Planisphere des Planetes Selon l’Hypothese de Copernie avec leurs neuds leurs distance et leur exentricité. Presenté a son altesse Royale Monseignr. le duc Orleans. Par son très humble et très obeissant Serviteur J. Pigeon Mathematicien avec Privilege 1713.
- Author: PIGEON D’OSANGI, Jean
- Publication place: Paris
- Publisher: chez lAuteur au premier appartement du S. Filio Limonadier Place Dauphine proche le Palais
- Publication date: 1713.
- Physical description: Engraved planisphere, trimmed to within neatline, with minor loss to image, varnished.
- Dimensions: 555 by 555mm (21.75 by 21.75 inches).
- Inventory reference: 2855
The present instrument is dated 1713, and also dedicated to the Duke of Orleans. The title and dedication are surrounded by an elaborate cartouche featuring the coats-of-arms of the Duke of Orleans, several scientific instruments including an armillary sphere, a quadrant, a telescope, a pair of compasses, and two putti surveying the heavens through telescopes. As the title suggests, the instrument depicts a heliocentric universe in accordance with Copernicus. At the centre is the sun with each planet’s orbit delineated, from Mercury to Saturn, together with its title and planetary symbol. Between the orbits of Jupiter and Saturn are placed the signs of the zodiac, together with the orbital period for each planet through the zodiac and their aphelion (i.e. the point in their orbit where they are furthest from the sun). There are also letters placed upon each orbital path: ‘S’, ‘M’, ‘D’, and ‘A’; ‘A’ & ‘D’ mark the point of the planet’s ascension and declination, with ‘S’ and ‘M’ marking planetary nodes.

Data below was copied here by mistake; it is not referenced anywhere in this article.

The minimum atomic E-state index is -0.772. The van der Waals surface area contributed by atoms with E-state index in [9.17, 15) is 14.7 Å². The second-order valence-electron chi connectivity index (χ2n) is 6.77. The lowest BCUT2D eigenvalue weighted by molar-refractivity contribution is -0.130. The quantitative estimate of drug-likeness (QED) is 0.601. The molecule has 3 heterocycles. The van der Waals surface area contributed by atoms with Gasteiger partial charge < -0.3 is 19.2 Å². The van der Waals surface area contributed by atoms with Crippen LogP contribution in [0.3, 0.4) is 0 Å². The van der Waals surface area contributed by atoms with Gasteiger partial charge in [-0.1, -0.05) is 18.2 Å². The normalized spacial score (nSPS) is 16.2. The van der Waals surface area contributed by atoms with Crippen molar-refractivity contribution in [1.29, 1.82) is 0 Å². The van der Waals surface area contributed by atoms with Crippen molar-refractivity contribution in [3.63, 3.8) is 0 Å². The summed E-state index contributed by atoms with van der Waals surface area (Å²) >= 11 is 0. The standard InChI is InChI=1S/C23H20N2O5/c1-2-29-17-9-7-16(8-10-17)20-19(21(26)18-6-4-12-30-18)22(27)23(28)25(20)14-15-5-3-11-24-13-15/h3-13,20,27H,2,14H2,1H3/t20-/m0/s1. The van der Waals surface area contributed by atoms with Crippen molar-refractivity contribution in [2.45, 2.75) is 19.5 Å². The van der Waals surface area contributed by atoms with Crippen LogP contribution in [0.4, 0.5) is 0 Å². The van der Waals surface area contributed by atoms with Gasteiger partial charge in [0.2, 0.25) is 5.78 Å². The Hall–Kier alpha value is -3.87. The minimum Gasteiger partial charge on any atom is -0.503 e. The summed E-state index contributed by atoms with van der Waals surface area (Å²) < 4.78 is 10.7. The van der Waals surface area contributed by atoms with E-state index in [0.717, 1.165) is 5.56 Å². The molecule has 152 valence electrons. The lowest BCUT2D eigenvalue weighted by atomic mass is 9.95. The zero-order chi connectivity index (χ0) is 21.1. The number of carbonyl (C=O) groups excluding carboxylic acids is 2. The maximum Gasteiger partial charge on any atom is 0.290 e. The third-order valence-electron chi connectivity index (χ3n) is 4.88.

Rare. We are only able to trace one institutional example of the work, that in the Bibliotheque Nationale de France (FRBnF42097471).